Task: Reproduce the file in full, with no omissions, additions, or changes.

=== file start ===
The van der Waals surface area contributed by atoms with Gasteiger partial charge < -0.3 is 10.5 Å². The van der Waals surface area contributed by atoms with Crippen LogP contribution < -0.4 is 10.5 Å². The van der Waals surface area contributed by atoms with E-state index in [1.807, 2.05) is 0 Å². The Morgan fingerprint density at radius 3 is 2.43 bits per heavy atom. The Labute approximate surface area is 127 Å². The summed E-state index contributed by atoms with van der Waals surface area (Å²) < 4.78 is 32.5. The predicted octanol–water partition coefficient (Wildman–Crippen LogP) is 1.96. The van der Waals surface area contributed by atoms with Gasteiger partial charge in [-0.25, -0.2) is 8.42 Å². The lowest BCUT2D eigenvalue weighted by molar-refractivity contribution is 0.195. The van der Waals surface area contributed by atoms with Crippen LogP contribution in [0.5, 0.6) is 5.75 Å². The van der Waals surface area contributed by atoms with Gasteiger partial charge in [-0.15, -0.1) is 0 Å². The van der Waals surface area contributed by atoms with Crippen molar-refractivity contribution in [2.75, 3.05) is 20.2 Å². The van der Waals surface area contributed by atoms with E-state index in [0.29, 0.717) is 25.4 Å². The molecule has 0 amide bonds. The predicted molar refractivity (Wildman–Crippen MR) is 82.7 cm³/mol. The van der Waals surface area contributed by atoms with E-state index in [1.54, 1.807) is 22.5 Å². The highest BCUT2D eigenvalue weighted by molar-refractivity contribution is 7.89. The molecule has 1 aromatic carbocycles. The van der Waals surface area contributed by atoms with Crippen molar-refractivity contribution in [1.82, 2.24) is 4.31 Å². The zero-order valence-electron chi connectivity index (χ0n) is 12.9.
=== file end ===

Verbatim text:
The van der Waals surface area contributed by atoms with Gasteiger partial charge < -0.3 is 10.5 Å². The van der Waals surface area contributed by atoms with Crippen LogP contribution < -0.4 is 10.5 Å². The van der Waals surface area contributed by atoms with E-state index in [1.807, 2.05) is 0 Å². The Morgan fingerprint density at radius 3 is 2.43 bits per heavy atom. The Labute approximate surface area is 127 Å². The summed E-state index contributed by atoms with van der Waals surface area (Å²) < 4.78 is 32.5. The predicted octanol–water partition coefficient (Wildman–Crippen LogP) is 1.96. The van der Waals surface area contributed by atoms with Gasteiger partial charge in [-0.25, -0.2) is 8.42 Å². The lowest BCUT2D eigenvalue weighted by molar-refractivity contribution is 0.195. The van der Waals surface area contributed by atoms with Crippen LogP contribution in [0.5, 0.6) is 5.75 Å². The van der Waals surface area contributed by atoms with Gasteiger partial charge in [-0.15, -0.1) is 0 Å². The van der Waals surface area contributed by atoms with Crippen molar-refractivity contribution in [2.75, 3.05) is 20.2 Å². The van der Waals surface area contributed by atoms with E-state index in [0.29, 0.717) is 25.4 Å². The molecule has 0 amide bonds. The predicted molar refractivity (Wildman–Crippen MR) is 82.7 cm³/mol. The van der Waals surface area contributed by atoms with E-state index in [1.54, 1.807) is 22.5 Å². The highest BCUT2D eigenvalue weighted by molar-refractivity contribution is 7.89. The molecule has 1 aromatic carbocycles. The van der Waals surface area contributed by atoms with Crippen molar-refractivity contribution in [1.82, 2.24) is 4.31 Å². The zero-order valence-electron chi connectivity index (χ0n) is 12.9.